… is from pages 26-27 of Vol. 19 (Ideas, Persons, and Events ) of The Collected Works of James M. Buchanan; specifically, it’s from Jim’s 1992 autobiographical essay ”From the Inside Looking Out”:
I resist, and resist strongly, any and all efforts to pull me toward positions of advising on this or that policy or cause. I sign no petitions, join no political organizations, advise no party, serve no lobbying effort. Yet the public’s image of me, and especially as developed through the media after the Nobel Prize in 1986, is that of a right-wing libertarian zealot who is anti-democratic, anti-egalitarian, and anti-scientific. I am, of course, none of these and am, indeed, the opposites. Properly understood, my position is both democratic and egalitarian, and I am as much a scientist as any of my peers in economics. But I am passionately individualistic, and my emphasis on individual liberty does set me apart from many of my academic colleagues whose mind-sets are mildly elitist and, hence, collectivist. And to these colleagues, I can never be forgiven for having contributed to the development of a sub discipline, public choice, that has exposed the operation of collective political institutions to serious scrutiny for the first time in well over a century.
DBx: Of course, someone such as Nancy MacLean can assert that Buchanan’s description of himself is inaccurate. Indeed, much of MacLean’s Democracy in Chains is effectively one long such assertion. But as pointed out by many people who knew Buchanan – and who know his work (and the contexts of his work) far better than MacLean does – MacLean supplies no credible evidence to support her case. Her book isn’t history; it’s a wild and reckless mash-up of words – a mash-up concocted by someone who appears to have been already set on the meal she’d cook and who then went looking for bits and pieces of evidence, nearly all of it out of context and much of it simply over her head, that she could stir into a stew that would be tasty only to those hungering for an ideologically intoxicating, if poisonous, intellectual meal.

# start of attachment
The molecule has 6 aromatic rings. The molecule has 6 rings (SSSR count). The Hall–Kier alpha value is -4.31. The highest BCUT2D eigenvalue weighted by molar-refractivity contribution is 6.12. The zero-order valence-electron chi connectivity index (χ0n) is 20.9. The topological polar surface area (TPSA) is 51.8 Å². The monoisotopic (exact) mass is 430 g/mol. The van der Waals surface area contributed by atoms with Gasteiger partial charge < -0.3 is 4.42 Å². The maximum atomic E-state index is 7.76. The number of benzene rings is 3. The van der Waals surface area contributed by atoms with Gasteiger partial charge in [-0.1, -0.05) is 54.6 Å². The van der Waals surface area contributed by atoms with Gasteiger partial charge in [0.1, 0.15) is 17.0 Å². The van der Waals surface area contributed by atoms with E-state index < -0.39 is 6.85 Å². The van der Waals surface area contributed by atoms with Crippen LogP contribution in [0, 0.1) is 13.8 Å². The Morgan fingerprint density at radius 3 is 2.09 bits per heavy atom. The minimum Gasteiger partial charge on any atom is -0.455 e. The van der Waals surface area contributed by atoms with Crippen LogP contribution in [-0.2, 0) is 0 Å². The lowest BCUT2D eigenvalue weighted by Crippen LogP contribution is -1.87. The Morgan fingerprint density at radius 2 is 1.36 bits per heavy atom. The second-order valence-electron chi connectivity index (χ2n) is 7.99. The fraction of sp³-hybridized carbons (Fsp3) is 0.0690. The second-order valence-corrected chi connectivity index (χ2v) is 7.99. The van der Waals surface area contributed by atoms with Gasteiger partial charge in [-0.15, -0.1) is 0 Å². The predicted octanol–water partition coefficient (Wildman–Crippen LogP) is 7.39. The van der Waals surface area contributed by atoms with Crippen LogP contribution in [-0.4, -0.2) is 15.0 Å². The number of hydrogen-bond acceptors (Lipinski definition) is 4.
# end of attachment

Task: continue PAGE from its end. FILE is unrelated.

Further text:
MacLean, for example, misunderstands the meaning that Buchanan and all economists attach to many of the terms used by professional economists (such as “allocation”) – misunderstandings that often result in unintentionally hilarious misinterpretations of Buchanan’s meaning. She also, having gained access to some of Buchanan’s unpublished private papers, pulls from these memos and other materials this phrase and that word – those passages and these ruminations – that, out of context, help to persuade a credulous public that Buchanan was a racist, unscientific, and anti-democratic ideologue who played a major role in a “stealth” conspiracy to make the world safe only for evil oligarchs. Evidence contrary to MacLean’s tale is ignored (or misunderstood and, hence, misrepresented). And any lack of evidence is simply filled in by MacLean’s hallucinations.
Many people have written to me over the past few weeks to upbraid me for not calling MacLean a fraud and a liar. But I have no hard evidence that she is such (although the facts surrounding her book would indeed support a strong case for that accusation). Perhaps naively, I continue to believe that MacLean is no liar but, instead, a woman whose combination of dense ideological blinkers and deep intellectual deficiencies lead her sincerely to believe all that she has written about Buchanan and the “stealth” scheme that is purely the product of her hallucinations.